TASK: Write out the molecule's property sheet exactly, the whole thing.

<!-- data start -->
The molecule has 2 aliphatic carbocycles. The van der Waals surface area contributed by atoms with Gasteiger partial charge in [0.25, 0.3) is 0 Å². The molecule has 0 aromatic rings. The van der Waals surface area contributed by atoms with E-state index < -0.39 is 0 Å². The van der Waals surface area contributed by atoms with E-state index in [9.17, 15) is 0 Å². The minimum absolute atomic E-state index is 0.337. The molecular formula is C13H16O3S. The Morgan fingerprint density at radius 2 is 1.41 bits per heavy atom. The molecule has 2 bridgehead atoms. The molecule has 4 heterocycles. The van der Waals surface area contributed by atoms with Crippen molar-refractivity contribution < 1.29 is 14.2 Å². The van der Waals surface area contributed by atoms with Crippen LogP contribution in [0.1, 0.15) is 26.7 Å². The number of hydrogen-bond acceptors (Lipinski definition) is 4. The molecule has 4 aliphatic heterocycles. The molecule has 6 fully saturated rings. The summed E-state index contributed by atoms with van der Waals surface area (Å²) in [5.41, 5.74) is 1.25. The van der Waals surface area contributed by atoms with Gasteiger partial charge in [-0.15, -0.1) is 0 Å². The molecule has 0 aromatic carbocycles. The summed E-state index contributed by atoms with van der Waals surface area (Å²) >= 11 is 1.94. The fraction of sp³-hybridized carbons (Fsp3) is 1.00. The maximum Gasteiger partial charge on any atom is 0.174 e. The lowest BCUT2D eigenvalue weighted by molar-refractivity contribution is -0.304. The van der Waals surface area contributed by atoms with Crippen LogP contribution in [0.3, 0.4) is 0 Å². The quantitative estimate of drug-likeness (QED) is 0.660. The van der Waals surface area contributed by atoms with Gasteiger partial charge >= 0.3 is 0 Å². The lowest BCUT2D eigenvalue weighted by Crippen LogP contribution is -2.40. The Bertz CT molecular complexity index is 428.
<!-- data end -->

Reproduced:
The molecule has 2 aliphatic carbocycles. The van der Waals surface area contributed by atoms with Gasteiger partial charge in [0.25, 0.3) is 0 Å². The molecule has 0 aromatic rings. The van der Waals surface area contributed by atoms with E-state index < -0.39 is 0 Å². The van der Waals surface area contributed by atoms with E-state index in [9.17, 15) is 0 Å². The minimum absolute atomic E-state index is 0.337. The molecular formula is C13H16O3S. The Morgan fingerprint density at radius 2 is 1.41 bits per heavy atom. The molecule has 2 bridgehead atoms. The molecule has 4 heterocycles. The van der Waals surface area contributed by atoms with Crippen molar-refractivity contribution < 1.29 is 14.2 Å². The van der Waals surface area contributed by atoms with Crippen LogP contribution in [0.1, 0.15) is 26.7 Å². The number of hydrogen-bond acceptors (Lipinski definition) is 4. The molecule has 4 aliphatic heterocycles. The molecule has 6 fully saturated rings. The summed E-state index contributed by atoms with van der Waals surface area (Å²) in [5.41, 5.74) is 1.25. The van der Waals surface area contributed by atoms with Gasteiger partial charge in [-0.15, -0.1) is 0 Å². The molecule has 0 aromatic carbocycles. The summed E-state index contributed by atoms with van der Waals surface area (Å²) >= 11 is 1.94. The fraction of sp³-hybridized carbons (Fsp3) is 1.00. The maximum Gasteiger partial charge on any atom is 0.174 e. The lowest BCUT2D eigenvalue weighted by molar-refractivity contribution is -0.304. The van der Waals surface area contributed by atoms with Crippen LogP contribution in [0.3, 0.4) is 0 Å². The quantitative estimate of drug-likeness (QED) is 0.660. The van der Waals surface area contributed by atoms with Gasteiger partial charge >= 0.3 is 0 Å². The lowest BCUT2D eigenvalue weighted by Crippen LogP contribution is -2.40. The Bertz CT molecular complexity index is 428.